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LI's COVID-19 positivity rate, at 6.04% and rising, sparks calls for new approach

Newsday's Steve Langford speaks with Long Islanders about

Newsday's Steve Langford speaks with Long Islanders about the rising rate of COVID-19 cases and the upcoming holidays. Credit: Newsday / Reece T. Williams

Long Island has surpassed 6% positivity rate in testing for COVID-19 — its highest level in nearly a year — and amassed nearly 1,800 new cases, officials said Wednesday.

The 6.04% seven-day average for positivity in testing came as virus numbers continue to soar in Nassau and Suffolk counties and much of the state. Long Island has not reached that level of positivity since Feb. 1, according to state data.

What to know

Long Island marked its worst COVID-19 positivity level in nearly a year, surpassing 6%, and logged nearly 1,800 new cases on Tuesday.

Medical experts are calling for a change in policies in Nassau and Suffolk as case numbers and positivity levels soar nearly two years into the pandemic.

Eight more cases of omicron were detected in the state, with six in New York City and one in Westchester.

One leading medical expert called that a "horrible" showing nearly two years into the pandemic, and said it is time for Nassau and Suffolk to change their approach to dealing with the virus, noting that New York City is doing far better.

"They’re horrible numbers" and "dramatically higher than" New York City’s rates, said Dr. Bruce Farber, chief of infectious diseases at Long Island Jewish Medical Center and North Shore University Hospital. "The numbers are very bad going into the holiday season."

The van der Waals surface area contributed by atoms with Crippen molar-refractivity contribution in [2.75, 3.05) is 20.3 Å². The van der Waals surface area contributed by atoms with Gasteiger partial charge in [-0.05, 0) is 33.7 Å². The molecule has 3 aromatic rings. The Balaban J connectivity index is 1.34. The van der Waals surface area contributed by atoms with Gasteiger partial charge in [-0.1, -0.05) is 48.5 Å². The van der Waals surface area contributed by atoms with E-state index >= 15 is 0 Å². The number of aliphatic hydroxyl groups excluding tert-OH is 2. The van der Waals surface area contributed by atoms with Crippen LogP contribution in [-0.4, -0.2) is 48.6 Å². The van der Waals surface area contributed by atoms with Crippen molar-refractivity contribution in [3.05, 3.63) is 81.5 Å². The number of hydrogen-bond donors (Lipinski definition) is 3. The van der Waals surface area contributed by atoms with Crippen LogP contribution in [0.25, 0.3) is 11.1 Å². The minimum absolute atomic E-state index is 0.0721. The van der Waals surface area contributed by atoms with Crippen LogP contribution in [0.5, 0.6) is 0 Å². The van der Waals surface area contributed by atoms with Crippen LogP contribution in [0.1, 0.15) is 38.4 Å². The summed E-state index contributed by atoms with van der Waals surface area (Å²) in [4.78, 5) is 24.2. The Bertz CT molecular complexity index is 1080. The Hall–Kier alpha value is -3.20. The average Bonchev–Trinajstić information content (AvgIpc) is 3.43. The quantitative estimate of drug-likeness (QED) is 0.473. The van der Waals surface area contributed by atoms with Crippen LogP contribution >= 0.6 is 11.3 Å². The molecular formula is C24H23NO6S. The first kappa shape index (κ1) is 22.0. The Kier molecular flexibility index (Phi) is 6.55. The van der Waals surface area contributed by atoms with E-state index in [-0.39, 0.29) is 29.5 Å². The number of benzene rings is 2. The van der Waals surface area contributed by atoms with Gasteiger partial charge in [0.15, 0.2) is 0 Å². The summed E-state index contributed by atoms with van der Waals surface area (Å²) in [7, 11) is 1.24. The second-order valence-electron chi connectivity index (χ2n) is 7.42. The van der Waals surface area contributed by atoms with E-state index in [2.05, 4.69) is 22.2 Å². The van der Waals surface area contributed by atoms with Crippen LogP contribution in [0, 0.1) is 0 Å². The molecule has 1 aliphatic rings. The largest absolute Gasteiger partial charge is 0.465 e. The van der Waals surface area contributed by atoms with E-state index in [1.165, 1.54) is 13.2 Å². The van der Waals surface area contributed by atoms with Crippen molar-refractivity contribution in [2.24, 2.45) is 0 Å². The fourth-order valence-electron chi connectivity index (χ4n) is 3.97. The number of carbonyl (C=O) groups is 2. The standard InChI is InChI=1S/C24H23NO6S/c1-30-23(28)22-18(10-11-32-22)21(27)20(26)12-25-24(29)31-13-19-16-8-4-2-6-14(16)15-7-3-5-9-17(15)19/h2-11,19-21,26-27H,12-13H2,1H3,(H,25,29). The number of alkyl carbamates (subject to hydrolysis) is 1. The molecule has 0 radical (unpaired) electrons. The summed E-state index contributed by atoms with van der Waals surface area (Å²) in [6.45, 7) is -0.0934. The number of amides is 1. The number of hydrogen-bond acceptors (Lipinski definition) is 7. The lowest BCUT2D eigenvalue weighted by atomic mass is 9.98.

Long Island's positive rate is nearly triple the current figure in New York City, which logged in at 2.35% in test results from Tuesday. Long Island’s level was below 1% in May and June, and as low as 2.08% as recently as Oct. 28.

The positivity level is the number of people who test positive — or are confirmed to be infected — out of the total number tested.

The new cases are being fueled by the delta variant and a holiday season surge, medical experts said, though the omicron variant is expected to catch up to delta within weeks and possibly surpass it.

Omicron, first confirmed a week ago in Suffolk and New York City, has extended its reach in the state, officials said. The number of new cases grew from 12 two days ago to 20. Six of the new cases were in New York City, bringing the total there to 13, Gov. Kathy Hochul said.

New cases were confirmed for the first time in Westchester County and Broome County, where Binghamton is located. Each county had one omicron case detected.

Three cases have been confirmed in Suffolk within the last week.

Overall, Long Island is producing nearly as many new daily cases of COVID-19 as New York City, even though the city has about triple the population. Suffolk tallied 1,017 new cases in test results from Tuesday, while Nassau had 769, for a total of 1,786. New York City registered 2,590.

The levels on Long Island are "much higher than Manhattan" and other parts of the city, Farber said. "The differences are really very impressive."

He said Long Island needs to adopt similar COVID-19 policies as New York City to bring the pandemic under control and hopefully to something of an end.